Air Conditioner Zoning Tips: Four Indoor Spaces That Require Individual Zones

A zoned air conditioning system allows users to control temperatures in each room. Each zone has a thermostat and an air handler. Therefore, you can set the temperatures higher or lower in one room without affecting the rest of the house. When investing in a multi-zone air conditioner, it's important to map out your zones correctly to ensure energy efficiency and indoor comfort. Below are four indoor spaces that require individual zones due to their unique characteristics.

Upper Levels in a Multi-Story Home

Each level in a multi-story home has unique cooling needs. Therefore, you shouldn't use one thermostat to control the air throughout the house. For example, some people prefer to sleep in a cool room, while others prefer a warm bedroom. Therefore, regulating the temperatures from one thermostat can leave some occupants uncomfortable. Zoning the upper levels of your multi-story home can generate indoor comfort during the hot months. You can further design individual zones for each bedroom, so each occupant can set their preferred temperatures.

Rooms With High Ceilings

Rooms with high ceilings have unique air-conditioning needs. Since warm air rises, it gets trapped at the top of the ceiling, allowing the living spaces to remain cool and comfortable. Conversely, rooms with lower ceilings tend to be warmer. Therefore, you can't use the same thermostat to control the temperatures in both rooms. A multi-zone system allows you to regulate temperatures in rooms with varying ceiling heights. You can set the thermostat higher in the high-ceiling rooms and lower in the ones with lower ceilings.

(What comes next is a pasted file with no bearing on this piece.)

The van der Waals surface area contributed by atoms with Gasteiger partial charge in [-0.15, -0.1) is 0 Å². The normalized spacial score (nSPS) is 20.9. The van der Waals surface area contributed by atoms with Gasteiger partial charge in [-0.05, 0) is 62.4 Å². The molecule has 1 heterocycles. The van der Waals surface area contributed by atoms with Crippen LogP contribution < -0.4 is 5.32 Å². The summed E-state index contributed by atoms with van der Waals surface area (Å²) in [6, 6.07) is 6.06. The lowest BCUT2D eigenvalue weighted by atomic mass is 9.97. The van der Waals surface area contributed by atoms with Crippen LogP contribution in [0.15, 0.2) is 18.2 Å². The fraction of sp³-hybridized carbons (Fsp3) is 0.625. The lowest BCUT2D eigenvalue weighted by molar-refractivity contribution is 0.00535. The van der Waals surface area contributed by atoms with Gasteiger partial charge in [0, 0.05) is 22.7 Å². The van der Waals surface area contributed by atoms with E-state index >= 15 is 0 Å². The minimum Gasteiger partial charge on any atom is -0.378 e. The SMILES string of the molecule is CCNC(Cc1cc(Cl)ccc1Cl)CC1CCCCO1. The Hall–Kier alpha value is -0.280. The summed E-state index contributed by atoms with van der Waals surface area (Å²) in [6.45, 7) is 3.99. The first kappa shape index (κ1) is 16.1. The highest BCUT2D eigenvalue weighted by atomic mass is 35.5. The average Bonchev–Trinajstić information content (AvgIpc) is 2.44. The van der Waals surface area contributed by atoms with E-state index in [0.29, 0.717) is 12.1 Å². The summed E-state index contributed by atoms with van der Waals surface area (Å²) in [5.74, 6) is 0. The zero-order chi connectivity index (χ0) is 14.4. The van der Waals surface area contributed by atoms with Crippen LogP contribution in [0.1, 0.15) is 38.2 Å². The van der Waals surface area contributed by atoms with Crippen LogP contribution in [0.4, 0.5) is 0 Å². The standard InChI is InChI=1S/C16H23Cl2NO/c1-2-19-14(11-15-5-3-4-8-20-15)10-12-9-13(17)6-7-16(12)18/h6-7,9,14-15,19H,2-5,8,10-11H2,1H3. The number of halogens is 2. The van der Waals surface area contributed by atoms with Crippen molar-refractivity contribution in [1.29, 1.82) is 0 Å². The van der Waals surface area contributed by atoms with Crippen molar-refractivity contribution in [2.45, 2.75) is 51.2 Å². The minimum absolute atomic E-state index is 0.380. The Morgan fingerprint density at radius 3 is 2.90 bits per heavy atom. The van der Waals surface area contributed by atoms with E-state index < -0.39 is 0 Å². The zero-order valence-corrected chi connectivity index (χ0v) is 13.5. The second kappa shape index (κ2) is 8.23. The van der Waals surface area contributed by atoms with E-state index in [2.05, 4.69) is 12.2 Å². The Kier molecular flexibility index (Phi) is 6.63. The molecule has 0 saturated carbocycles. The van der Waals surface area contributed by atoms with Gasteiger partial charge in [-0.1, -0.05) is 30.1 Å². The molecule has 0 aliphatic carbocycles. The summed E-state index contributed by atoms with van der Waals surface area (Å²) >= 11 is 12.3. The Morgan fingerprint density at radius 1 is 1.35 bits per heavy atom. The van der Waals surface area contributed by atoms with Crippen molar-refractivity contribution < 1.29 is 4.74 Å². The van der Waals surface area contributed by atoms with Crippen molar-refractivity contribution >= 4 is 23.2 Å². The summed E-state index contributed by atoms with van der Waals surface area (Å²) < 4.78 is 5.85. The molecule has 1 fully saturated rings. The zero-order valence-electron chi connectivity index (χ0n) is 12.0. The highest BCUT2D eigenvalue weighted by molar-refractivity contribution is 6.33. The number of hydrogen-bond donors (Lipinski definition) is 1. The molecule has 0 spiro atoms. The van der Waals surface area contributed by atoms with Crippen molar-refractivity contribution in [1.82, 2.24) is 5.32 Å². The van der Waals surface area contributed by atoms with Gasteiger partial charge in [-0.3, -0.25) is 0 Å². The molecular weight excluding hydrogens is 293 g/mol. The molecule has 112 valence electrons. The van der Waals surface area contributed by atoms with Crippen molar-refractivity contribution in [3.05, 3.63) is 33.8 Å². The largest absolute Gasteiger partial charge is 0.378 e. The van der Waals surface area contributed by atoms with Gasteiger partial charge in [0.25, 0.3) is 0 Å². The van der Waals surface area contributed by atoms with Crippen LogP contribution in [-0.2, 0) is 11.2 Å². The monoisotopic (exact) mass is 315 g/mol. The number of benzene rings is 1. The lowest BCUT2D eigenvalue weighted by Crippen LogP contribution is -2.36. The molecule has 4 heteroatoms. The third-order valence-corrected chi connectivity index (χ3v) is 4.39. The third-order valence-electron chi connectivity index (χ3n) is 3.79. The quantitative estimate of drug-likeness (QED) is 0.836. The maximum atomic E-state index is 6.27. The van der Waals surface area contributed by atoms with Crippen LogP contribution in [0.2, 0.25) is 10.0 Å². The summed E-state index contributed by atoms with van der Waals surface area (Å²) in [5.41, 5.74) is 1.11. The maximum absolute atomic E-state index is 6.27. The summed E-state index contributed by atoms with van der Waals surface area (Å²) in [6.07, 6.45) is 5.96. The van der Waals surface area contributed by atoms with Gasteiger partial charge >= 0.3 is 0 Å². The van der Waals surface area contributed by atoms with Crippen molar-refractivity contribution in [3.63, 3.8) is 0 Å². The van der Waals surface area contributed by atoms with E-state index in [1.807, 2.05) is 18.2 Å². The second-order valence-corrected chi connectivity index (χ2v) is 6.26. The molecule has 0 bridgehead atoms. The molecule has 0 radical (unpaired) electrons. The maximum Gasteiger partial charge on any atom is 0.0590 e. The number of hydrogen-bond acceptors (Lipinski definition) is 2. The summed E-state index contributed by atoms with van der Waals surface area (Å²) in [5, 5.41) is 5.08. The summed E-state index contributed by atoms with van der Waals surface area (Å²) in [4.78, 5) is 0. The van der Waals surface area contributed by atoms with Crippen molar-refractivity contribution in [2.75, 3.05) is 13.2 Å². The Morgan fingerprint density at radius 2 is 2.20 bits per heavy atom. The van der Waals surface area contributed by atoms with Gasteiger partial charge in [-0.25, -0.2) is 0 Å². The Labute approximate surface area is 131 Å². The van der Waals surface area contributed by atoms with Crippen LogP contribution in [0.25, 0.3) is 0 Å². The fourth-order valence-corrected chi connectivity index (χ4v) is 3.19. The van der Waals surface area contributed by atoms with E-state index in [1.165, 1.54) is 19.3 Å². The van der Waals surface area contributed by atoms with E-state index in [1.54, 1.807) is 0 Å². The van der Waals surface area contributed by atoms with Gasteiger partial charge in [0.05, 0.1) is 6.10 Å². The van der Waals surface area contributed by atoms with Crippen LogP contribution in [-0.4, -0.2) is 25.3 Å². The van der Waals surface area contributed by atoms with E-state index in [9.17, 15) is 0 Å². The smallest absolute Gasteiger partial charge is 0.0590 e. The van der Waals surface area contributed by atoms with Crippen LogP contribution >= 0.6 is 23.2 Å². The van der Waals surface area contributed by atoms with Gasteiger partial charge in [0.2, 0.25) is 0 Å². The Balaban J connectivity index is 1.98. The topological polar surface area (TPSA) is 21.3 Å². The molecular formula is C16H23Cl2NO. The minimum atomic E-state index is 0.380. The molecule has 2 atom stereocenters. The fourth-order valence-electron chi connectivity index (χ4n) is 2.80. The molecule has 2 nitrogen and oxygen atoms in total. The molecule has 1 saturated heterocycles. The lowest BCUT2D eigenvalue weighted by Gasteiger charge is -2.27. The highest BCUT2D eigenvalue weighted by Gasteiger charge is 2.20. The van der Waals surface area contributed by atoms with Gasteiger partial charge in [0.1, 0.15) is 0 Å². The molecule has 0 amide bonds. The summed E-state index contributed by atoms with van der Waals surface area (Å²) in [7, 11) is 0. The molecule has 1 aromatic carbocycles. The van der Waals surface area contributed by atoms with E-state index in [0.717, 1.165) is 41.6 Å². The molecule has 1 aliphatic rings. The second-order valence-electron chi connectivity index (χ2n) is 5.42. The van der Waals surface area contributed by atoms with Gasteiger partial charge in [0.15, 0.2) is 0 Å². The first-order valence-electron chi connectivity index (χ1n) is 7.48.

Indoor Spaces With Higher Temperatures

There are different reasons why certain rooms are warmer than others:

  • An uninsulated roof or attic can cause rooms on the upper level to feel warmer
  • Kitchens can feel warmer when preparing meals over a stove
  • Rooms facing the sun may feel warmer due to heat gain
  • Lack of insulation in some rooms can also affect the ambient temperatures

Consider each room's unique cooling needs when designing the cooling zones. For example, you can group rooms with the same cooling demand to boost the air conditioner's performance and efficiency.

Rooms With Large Windows

Are there rooms in your house with many large windows? Do the windows have single-pane glass? Single-pane glass windows allow solar heat into a room. Indoor spaces with large single-pane windows are warmer than the rest of the home. They require more cooling; thus, you should lower the thermostat setting. By zoning rooms with large windows, you can cool them efficiently without making the rest of the house unbearably cold. 

Proper air conditioner zoning maximizes indoor comfort and improves indoor air quality. Consult a contractor for professional zoning design and air conditioning services.